Verse > Anthologies > Elizabethan Sonnets > Parthenophil and Parthenophe
Seccombe and Arber, comps.  Elizabethan Sonnets.  1904.
Parthenophil and Parthenophe
Sonnet LVIII. Fair Clytie doth flourish with the Spring
Barnabe Barnes (1569?–1609)
FAIR CLYTIE doth flourish with the Spring;
  And, eftsoons, withered like thy golden Hair!
  And IO’s violets grow flourishing,
  But soon defaced; which thine Eyes semblance bear!
Anemone with hyacinth, Spring’s pride,        5
  (Like to thy Beauty!) lose their lovely gloss:
  So will thy Cheeks, with graces beautified,
  Return to wrinkles, and to Nature’s dross!
Roses, as from thy lips, sweet odours send,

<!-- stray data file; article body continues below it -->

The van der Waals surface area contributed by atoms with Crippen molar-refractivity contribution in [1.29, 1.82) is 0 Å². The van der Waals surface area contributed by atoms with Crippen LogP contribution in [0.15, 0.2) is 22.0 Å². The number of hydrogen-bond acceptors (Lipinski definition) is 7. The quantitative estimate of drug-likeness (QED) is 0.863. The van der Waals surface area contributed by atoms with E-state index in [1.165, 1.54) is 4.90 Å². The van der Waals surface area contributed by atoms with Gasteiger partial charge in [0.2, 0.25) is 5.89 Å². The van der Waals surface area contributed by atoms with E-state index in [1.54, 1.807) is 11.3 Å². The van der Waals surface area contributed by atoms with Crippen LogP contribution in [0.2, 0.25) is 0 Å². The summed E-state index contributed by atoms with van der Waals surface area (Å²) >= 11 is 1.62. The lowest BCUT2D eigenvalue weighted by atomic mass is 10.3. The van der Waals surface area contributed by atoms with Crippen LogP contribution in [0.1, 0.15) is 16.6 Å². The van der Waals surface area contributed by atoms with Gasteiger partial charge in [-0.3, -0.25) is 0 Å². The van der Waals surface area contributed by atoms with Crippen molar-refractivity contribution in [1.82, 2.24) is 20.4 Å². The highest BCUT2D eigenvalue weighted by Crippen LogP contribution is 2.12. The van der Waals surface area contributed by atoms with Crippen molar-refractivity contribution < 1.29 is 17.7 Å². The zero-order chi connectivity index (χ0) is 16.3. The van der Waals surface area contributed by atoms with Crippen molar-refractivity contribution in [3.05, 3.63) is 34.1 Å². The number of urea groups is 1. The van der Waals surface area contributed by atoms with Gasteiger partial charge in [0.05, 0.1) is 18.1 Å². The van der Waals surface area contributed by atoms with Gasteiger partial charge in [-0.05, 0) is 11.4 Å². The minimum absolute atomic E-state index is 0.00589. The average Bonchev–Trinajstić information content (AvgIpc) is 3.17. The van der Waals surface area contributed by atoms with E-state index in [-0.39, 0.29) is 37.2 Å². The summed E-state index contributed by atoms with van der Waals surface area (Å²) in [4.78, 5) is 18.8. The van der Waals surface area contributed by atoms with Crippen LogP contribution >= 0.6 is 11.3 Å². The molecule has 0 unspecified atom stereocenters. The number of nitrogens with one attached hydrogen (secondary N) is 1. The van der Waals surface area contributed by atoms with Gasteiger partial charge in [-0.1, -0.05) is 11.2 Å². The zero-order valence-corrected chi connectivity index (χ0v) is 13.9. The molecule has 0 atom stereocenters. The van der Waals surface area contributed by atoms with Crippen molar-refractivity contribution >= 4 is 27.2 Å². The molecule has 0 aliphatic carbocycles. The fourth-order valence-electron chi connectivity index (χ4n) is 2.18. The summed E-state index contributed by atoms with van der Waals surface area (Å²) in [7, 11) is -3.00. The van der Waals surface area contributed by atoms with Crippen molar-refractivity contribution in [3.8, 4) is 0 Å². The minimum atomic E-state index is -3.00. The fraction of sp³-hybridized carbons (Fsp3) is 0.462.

Which herbs (in them whilst juice and virtues rest)        10
  From some diseases’ rigour, life defend:
  These (as Thyself!) once withered, men detest!
Then love betimes! These withered flowers of yore
Revive! Thy beauty lost, returns no more!

Shakespeare · Bible · Strunk · Anatomy · Nonfiction · Quotations · Reference · Fiction · Poetry
© 1993–2015 · [Top 150] · Subjects · Titles · Authors · World Lit.